"Treasure In Clay Jars" series


Illustration: I recently had the opportunity to join a police officer on patrol. He apologized that the shift wasn’t more exciting. I was okay with that.

Taking Risks
We are not accustomed to taking risks. About as risky as most of us get is managed risk. We devote so much to playing-it-safe. Every morning the talk shows let us know what we should fear and tell us how to be safe. I am glad that we have weather radar and as I was watching the reports of the storms last night I marveled at how the technology could pinpoint the action of tornados. I realized that this was a private company that owned this hi-tech. They invest in it because people are interested in being safe.
However, risk is part of life and especially life in Christ. As a friend recently said, “No one said this would be easy.” Remember the words I spoke to you: 'No servant is greater than his master.' If they persecuted me, they will persecute you also. – John 15:20.

Read 2 Corinthians 4:3-4, 8-9. Paul reflects on the life that follows Jesus and he acknowledges that the world resists the gospel – even though it is good news. Why? Because the darkness has veiled their hearts. Their vision has been obscured. But when we have beheld the light of the gospel, we have a hope that allows us to take risks – not for the sake of being risky, but for the sake of the gospel.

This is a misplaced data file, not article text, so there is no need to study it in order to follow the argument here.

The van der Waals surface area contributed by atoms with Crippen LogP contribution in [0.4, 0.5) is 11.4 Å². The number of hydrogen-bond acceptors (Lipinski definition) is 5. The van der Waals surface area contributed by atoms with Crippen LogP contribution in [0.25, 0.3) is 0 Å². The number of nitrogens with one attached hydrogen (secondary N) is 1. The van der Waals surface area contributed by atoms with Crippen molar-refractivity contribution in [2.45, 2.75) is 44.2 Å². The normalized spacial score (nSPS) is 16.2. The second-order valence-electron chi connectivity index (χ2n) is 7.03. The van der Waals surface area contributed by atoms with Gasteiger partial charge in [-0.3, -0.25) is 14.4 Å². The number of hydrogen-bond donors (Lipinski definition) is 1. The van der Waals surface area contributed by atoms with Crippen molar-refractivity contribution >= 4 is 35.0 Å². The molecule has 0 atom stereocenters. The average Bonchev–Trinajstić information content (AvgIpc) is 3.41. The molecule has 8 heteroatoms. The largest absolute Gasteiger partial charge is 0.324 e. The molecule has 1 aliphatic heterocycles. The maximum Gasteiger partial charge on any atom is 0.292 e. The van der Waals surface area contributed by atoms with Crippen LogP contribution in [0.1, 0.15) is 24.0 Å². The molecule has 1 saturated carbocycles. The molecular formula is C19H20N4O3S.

Clay Jars That Shine Like Stars
Today our brothers and sisters in Vietnam and Laos worship. Worship is a very risky activity for them to do. But we admire them for taking the risk. Why do they take that risk?
What would you say about a group of believers that moved their worship out of suburban safety and into a neighborhood plagued by drug abuse and burglaries? Not an outreach, but they moved everything down there! They take it for granted that their building will be broken into and that equipment will have to be replaced. Would you consider them foolish? Bad stewards? ( Is Jesus going to get really upset over a stolen sound system?) Would you call the believers fanatics? Why do they take the risk?
Whether they are in Laos or the Southern United States, these risky Christians seem to be playing by a different set of rules. I suggest that they are simply taking their calling seriously. Why should it be any different for us - we are trying to conform to Jesus Christ rather than the surrounding society. Don’t we realize that that is risky?

When we follow Jesus Christ, we have different priorities that may act against common sense. We are not going to conform to the dominant culture in every way. Are we okay with that? I don’t mean that we won’t conform to the things we don’t like – but we will also not conform to some of the things we do like! To be faithful to God’s mission we must often stand in contrast to the culture around us. (Read Philippians 2:12-18.)

Clay jars that shine like stars – the light of the gospel shining off the treasure. We are different. We are called to follow Jesus and we are shaped by scripture. And that means we will have to take some risks for the sake of the gospel. But what sort of risks?